As we reflect on the inexpressible pain on the faces of the victims of 9/11 that once again flash across our television screens and the devastation that was wrecked upon their lives, we must reflect on their pain and say to ourselves, “That is what MY sin deserves. I deserve to be in that collapsing tower—on flight 93…only I deserved worse than that.” Rather than point fingers at the sin of New York, we should instead interpret the events of a decade ago as a “merciful warning” to us to repent. From Luke 13 we see that we must first, take the pain and anguish and suffering we see and receive that as a warning to repent of making this world and its treasures our focus. The judgment in hell inflicted on idolaters, who count this life and the things in it more important than God, is infinitely worse than anything suffered by those struck down in 9/11.
More than that, we know that ultimately God’s purpose for all things is his glory. And without the presence of evil in this world, God would receive much less glory. Let’s explain. God makes evil work for good on both a large scale and on a smaller scale and no one else can do that. On a broad scale, God uses evil for his glory because without evil in this world we would know much less of him. If there were no evil in this world, then how would we come to know his grace or mercy or patience or his justice or his wrath? None of those aspects of his character would be necessary if the world was without evil. Those attributes of God are only manifest in their glorious expression in the presence of evil. God’s ultimate purpose is his glory and that should be our ultimate desire as well. If it is, then when we experience evil of some sort, we should look to God for the grace to praise him for it because the presence of evil is what allows so much of God’s glorious character to be seen. And some time in eternity, God will reveal to us even more of his purposes and we will see even more of the depths of the riches of his wisdom and knowledge.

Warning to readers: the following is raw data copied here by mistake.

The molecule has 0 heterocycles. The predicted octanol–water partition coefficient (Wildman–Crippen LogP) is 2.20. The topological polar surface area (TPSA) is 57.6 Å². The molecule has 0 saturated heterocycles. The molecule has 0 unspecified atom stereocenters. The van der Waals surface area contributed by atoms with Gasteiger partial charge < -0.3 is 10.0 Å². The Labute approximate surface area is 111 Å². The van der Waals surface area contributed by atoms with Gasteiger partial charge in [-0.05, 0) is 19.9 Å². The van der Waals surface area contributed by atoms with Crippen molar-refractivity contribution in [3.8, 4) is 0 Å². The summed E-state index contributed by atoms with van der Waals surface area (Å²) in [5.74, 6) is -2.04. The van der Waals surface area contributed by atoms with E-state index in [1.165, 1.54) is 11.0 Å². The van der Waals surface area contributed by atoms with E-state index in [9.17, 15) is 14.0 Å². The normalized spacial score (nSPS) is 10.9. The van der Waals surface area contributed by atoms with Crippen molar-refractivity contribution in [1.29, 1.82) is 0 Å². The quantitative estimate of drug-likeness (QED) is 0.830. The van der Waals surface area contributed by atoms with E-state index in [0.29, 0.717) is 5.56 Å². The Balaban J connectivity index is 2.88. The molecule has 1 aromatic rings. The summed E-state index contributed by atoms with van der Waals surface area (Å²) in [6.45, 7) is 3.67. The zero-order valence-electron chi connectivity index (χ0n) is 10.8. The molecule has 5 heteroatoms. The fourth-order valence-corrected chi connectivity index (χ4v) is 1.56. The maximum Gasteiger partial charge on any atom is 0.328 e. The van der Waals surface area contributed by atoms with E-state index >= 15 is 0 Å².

On a smaller scale, God uses specific evil events to do good all the time—he redeems them. We see this continually in the Bible. One of them is in the case of David’s sin with Bathsheba. David commits this horrific set of sins, but in the end, who does God choose to be the mother of Solomon—David’s successor? Bathsheba. God redeems evil. In Matthew’s genealogy of Jesus Christ, Tamar and Rahab are included in Joseph’s family line—two prostitutes—along with Bathsheba, an adulteress. God uses evil for good all the time. Romans 8:28-29 says, “8 And we know that for those who love God all things work together for good, for those who are called according to his purpose. 29 For those whom he foreknew he also predestined to be conformed to the image of his Son, in order that he might be the firstborn among many brothers.” God uses all things—even and especially the bad things for good because he uses them to conform us to the image of his Son. That’s redemption…but the ultimate expression of redemption—of God using evil for good--is in the cross. There has never been a greater moral evil perpetrated than the cross because in the crucifixion of Jesus Christ, you have the only sinless human who ever lived—who unlike every other victim of evil deserved no harm, but he was torturously executed for sins he did not commit. Yet, that ultimate moral evil produced the ultimate, God-glorifying moral good—the purchase of countless sinners for God, who deserve eternal torment, but who instead— because of the redemptive evil of the cross, will instead know eternal bliss. Do you see how the presence of evil works to bring much glory to God?
That’s how we are to respond—first, to repent of our own sin of treasuring the things of this world, which can be destroyed by moths and rust and jets piloted by fanatics or falling buildings or hurricanes. Then we must live out of the mercy we have received from God by reaching out to others with the love of Jesus. The Great Commission is still our purpose and these contexts provide us with an enhanced opportunity to do that because we can speak the truth into people who are confused and questioning and whose lives and theological boxes have been were blown to smithereens. May God grant us the grace to see evil through a biblical lens so that we can meaningfully comfort others and worship our heavenly Father more fully because we see his glory in his goodness and his sovereign control over and purpose for, all things.